advice following competition scrutiny of a further two compliance
schemes set up to meet new regulations on the recovery and recycling of packaging.
It is recommended that the secretary of state for trade and industry should advise the Environment Agency that she is satisfied that the Jempac of Port Talbort and Wespack of Stockton-on-Tees schemes will not be anti-competitive. It is for the secretary of state to decide, in the light of the director general's advice, whether the schemes meet the requirements of competition scrutiny.
1. Jempac and Wespack are cross-sectoral and multi-material local schemes open to all obligated companies. On 15 August the director general published his advice that he was satisfied that the scheme operated by Wastepack will not be anti-competitive. This followed similar advice on 31 July 1997 on schemes operated by Valpak, Difpak and Biffpack will not be anti-competitive. He has consulted on a further scheme Recycle UK and advice will be published in due course, as will advice on two other local schemes Pennine-Pack and SWS Compak.
2. The Regulations require companies which handle more than 50 tonnes of packaging material in any relevant year, and have an annual turnover of at least£5m in that year (the threshold is to be lowered in future years), to recover and recycle specific tonnages of packaging waste and to certify that this recovery and recycling has been achieved. They can do this themselves or join a registered compliance scheme which will assume the responsibility for meeting their obligations. In order to comply with the Regulations in 1997, obligated companies (and schemes) must be registered with the appropriate agency by 31 August 1997.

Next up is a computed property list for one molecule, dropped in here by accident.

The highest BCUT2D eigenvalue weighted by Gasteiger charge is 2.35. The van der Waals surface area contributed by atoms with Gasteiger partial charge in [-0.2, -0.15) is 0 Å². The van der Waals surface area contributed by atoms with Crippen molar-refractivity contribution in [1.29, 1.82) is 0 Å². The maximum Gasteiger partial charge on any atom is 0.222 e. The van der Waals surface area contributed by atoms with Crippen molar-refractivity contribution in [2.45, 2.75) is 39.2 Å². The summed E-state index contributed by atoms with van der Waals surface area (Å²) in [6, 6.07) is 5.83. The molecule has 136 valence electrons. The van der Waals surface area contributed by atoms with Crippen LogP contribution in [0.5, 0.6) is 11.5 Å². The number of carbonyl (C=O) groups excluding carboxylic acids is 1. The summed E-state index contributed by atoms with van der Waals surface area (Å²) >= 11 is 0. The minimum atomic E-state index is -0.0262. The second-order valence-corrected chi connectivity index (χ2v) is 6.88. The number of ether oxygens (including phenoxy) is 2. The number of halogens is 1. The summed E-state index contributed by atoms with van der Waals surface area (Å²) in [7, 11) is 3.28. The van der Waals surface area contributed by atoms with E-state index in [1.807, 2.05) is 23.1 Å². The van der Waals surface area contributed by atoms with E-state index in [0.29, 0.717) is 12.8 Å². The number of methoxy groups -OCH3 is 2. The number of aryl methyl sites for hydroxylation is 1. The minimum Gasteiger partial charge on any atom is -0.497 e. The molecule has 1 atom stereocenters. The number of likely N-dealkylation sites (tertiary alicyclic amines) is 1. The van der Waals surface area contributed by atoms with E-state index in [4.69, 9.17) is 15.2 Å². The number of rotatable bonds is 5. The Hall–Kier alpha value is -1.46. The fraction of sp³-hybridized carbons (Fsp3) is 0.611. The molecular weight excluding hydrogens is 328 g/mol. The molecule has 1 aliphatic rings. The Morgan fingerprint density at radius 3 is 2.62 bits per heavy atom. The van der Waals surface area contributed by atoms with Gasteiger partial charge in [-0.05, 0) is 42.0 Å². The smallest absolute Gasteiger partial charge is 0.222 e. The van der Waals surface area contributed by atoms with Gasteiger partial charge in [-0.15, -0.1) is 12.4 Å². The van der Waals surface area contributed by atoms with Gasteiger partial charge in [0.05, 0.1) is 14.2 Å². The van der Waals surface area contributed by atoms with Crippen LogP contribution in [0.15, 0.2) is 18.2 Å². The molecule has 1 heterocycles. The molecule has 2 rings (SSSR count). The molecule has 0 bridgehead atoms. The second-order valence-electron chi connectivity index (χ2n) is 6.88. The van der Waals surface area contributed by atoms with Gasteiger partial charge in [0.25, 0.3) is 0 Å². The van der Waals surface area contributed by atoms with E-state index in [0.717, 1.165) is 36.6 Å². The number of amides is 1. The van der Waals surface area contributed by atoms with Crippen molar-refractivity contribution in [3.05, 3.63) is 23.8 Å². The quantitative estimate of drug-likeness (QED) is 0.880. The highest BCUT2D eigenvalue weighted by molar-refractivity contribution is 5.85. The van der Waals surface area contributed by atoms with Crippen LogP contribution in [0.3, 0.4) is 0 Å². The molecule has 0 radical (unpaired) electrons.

3. Regulation 31 of the regulations provides that the director shall advise the secretary of state for trade & industry on whether such schemes satisfy the requirement of competition scrutiny. A scheme satisfies that requirement if:
(I) it does not have and is not intended or likely to have the
effect of restricting, distorting or preventing competition; or
that any such effect is no greater than is necessary for achieving the environmental or economic benefits mentioned in section 93(6) of the Environment Act 1995; and (ii) it will not lead, and is not likely to lead, to an abuse of market power.
4. Under Regulation 31(5), if, after considering the advice, the secretary of state is satisfied that the scheme meets the requirements of competition scrutiny, she will notify the appropriate Agency and scheme operators that it has done so.
5. The Regulations came into force on 6 March 1997.
6. Copies of the advice of the DGFT to the secretary of state on these schemes are available from the Office of Fair Trading, PO Box 172, East Molesey KT8 0XW, telephone 0181-957 5058.